5 Things You Should Expect From Church Leadership

5 Things You Should Expect From Church Leadership

In our last post we talked about 5 Things Church Leadership Should Expect From You. Today we want to turn that around and look at what we (meaning children’s & family ministry leaders) should reasonably expect from our church leadership. Church leaders may even decide to make use of something like a Church Management Software in order to help the church grow to its full potential.

5 Things You Should Expect From Church Leadership

1. A commitment to personal holiness & God’s Word.

It goes both ways (meaning we should be committed to this also), but this is where leadership should start in the church. Leading a church is one of the most difficult “jobs” around, but no church or church staff can be adequately led if there is compromise in this area. At the same time, don’t expect perfection. Church leaders are men & women growing in their faith just as we are.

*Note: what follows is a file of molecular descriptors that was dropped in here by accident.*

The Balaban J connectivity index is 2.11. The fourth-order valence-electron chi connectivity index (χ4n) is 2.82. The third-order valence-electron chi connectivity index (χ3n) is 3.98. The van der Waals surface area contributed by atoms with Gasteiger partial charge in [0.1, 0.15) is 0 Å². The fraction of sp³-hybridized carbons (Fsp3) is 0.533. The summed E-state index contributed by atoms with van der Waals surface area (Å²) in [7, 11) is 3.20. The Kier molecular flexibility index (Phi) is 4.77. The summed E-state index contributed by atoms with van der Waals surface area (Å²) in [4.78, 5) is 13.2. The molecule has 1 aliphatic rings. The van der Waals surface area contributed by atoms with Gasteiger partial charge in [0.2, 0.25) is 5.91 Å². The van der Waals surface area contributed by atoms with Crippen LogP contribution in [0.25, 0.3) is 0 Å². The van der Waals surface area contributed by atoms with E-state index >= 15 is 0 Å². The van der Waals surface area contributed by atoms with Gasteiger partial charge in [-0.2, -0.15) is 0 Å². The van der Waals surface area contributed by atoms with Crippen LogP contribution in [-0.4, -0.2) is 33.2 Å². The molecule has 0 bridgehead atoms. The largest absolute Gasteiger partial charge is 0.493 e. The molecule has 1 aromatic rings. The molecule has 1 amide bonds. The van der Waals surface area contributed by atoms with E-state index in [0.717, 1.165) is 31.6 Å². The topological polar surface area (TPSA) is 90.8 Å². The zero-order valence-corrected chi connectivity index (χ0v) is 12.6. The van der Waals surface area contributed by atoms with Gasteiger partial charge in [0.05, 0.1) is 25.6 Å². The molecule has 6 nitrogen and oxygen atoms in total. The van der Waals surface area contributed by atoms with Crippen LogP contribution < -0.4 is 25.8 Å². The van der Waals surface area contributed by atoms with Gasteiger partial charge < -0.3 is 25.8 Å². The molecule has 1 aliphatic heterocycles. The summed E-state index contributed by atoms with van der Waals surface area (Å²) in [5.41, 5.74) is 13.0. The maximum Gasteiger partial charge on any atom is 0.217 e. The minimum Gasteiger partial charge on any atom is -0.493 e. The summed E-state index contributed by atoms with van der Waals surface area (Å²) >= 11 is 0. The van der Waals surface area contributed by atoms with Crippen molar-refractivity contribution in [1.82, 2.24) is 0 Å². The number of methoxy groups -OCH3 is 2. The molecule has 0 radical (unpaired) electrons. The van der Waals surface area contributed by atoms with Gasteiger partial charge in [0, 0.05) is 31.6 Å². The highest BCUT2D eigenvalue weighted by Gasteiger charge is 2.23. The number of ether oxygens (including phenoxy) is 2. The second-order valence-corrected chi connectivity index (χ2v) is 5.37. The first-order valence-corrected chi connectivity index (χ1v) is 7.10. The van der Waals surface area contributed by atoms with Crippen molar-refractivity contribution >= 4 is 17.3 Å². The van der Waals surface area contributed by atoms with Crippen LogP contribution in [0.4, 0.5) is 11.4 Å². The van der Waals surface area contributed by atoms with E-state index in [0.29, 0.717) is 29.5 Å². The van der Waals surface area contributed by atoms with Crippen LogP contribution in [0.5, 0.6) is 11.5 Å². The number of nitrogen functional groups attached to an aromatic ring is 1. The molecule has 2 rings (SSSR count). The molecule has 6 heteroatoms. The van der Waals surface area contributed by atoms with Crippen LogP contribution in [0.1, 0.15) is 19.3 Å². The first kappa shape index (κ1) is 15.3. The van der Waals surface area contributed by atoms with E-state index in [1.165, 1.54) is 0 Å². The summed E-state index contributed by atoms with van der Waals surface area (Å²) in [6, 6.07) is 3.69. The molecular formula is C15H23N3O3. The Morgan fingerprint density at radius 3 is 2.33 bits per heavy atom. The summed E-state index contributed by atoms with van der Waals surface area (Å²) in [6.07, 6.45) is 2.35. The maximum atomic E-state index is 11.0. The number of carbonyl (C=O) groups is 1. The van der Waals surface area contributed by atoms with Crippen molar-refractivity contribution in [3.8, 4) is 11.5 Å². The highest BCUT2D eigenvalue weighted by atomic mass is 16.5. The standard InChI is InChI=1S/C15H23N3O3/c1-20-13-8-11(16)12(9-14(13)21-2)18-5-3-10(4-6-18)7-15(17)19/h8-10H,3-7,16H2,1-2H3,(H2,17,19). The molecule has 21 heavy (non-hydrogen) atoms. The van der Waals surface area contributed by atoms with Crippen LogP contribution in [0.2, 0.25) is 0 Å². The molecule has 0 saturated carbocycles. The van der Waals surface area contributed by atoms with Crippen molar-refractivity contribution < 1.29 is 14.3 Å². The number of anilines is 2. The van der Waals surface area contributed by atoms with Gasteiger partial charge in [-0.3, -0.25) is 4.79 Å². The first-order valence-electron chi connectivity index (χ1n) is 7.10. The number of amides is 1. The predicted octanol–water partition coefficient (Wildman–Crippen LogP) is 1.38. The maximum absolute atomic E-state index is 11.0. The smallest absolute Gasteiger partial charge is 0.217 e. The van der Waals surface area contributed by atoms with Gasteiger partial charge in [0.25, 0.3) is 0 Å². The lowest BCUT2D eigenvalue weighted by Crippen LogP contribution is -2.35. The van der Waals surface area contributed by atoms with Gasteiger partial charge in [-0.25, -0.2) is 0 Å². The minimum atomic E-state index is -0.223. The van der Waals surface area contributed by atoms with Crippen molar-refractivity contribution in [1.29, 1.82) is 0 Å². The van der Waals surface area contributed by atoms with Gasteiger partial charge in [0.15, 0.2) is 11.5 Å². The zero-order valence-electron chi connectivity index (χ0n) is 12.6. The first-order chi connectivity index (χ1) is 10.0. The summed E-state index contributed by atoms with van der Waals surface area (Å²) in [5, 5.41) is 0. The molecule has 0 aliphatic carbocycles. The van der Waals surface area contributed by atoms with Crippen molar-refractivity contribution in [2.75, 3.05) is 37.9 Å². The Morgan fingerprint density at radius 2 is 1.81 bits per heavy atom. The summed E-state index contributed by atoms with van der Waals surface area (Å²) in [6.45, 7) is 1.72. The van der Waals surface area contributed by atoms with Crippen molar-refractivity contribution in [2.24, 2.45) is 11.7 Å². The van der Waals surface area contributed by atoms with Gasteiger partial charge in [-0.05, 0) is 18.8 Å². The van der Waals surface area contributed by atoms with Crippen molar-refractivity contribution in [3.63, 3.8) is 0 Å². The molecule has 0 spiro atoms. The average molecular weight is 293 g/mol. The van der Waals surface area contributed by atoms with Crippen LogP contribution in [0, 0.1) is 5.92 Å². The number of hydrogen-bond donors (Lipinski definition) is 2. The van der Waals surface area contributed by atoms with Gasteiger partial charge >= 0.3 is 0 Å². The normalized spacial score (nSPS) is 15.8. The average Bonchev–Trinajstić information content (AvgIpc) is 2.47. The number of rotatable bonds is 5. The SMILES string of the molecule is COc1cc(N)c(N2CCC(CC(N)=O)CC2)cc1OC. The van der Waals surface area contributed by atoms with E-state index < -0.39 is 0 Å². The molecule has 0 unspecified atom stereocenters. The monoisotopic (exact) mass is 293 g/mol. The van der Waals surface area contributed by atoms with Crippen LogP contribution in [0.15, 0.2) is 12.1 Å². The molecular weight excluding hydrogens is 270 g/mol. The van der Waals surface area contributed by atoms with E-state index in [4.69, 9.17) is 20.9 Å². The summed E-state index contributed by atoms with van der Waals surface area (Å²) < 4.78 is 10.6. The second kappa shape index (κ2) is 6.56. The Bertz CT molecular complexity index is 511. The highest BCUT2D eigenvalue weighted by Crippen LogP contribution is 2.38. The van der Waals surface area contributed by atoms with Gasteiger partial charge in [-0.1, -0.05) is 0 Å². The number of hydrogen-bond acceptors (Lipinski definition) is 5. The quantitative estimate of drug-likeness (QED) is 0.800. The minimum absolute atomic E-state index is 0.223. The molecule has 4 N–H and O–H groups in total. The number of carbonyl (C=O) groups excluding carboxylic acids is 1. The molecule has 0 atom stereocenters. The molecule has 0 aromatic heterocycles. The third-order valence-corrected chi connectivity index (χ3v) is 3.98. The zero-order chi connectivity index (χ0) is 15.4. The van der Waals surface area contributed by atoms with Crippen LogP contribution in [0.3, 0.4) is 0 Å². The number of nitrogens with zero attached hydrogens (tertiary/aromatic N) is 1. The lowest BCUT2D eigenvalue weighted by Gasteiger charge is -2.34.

2. A clearly articulated vision for the church (which ultimately defines the vision for each department).

If I were to ask you what does a ‘win’ look like in your church?” would you be able to tell me? Understanding what’s important is all about vision clarity and communication. The direction – and successful pursuit of that direction – comes directly from the team understanding the defined vision of the church, and that is established by church leadership.

3. A minimal level of engagement & understanding with what you do.

No, I’m not saying your pastor should be seen in the kids’ area every Sunday (although that would be great!). And I’m not saying he should be part of planning or implementing children’s ministry.